Hassan al-Banna,n Mawlana Mawdudi and Qutub regarded “the West as the historic enemy of Islam. For them, the westerns were the political, economic and religio-cultural threat to Muslims. The elites of the Muslim world who rule and govern according to foreign western secular principle and values were also threatening for Islam.”[7]

Such ideological underpinnings encourage the revolutionary Islamic politics from the end of the 20th century. A handful of groups being motivated by Islamist extremism waged so called Jihad as a result.

[1] Samuel P. Huntington, “The Clash of Civilization?” Foreign Affairs, vol.72, no.3 (Summer 1993): 11.
[2] Micheal Dunn, “The ‘Clash of Civilizations’ and the ‘War on Terror’,” 49th parallel, vol. 20 (winter 2006-07): 2.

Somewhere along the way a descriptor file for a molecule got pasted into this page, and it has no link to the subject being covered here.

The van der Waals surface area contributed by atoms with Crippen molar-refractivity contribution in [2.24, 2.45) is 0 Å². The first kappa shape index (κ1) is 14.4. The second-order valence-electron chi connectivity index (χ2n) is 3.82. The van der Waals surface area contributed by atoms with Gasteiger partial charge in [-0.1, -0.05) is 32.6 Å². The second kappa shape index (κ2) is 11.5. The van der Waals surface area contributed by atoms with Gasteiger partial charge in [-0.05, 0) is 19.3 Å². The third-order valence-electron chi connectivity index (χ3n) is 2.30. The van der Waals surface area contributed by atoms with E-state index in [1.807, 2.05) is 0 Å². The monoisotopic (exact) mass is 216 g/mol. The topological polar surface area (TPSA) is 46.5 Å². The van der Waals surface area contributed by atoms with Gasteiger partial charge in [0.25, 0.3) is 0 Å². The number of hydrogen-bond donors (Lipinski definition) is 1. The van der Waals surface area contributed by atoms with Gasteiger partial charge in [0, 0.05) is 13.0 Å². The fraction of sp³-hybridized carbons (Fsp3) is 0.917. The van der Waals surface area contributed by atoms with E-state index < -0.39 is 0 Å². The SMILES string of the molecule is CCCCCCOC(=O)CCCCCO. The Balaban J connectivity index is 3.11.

[3] ibid.
[4] Bernard Lewis, “The Roots of Muslim Rage,” The Atlantic Online (September, 1990): 2, http://f.hypotheses.org/wp-content/blogs.dir/166/files/2009/12/The-Atlantic-Online-_-September-1990-_-The-Roots-of-Muslim-Rage-_-Bernard-Lewis.pdf (accessed March 12, 2011).
[5] M. Rodinson, “The Western Image and Western Studies of Islam,” in The Legacy of Islam, ed. J., Schacht and C.E. Bosworth (Oxford: Oxford University Press, 1974), 9.
[6] John L. Esposito, Unholy War: Terror in the Name of Isla, (New York: Oxford University Press, 2002),60.
[7] For detail see, John L. Esposito, op.cit.,5-70.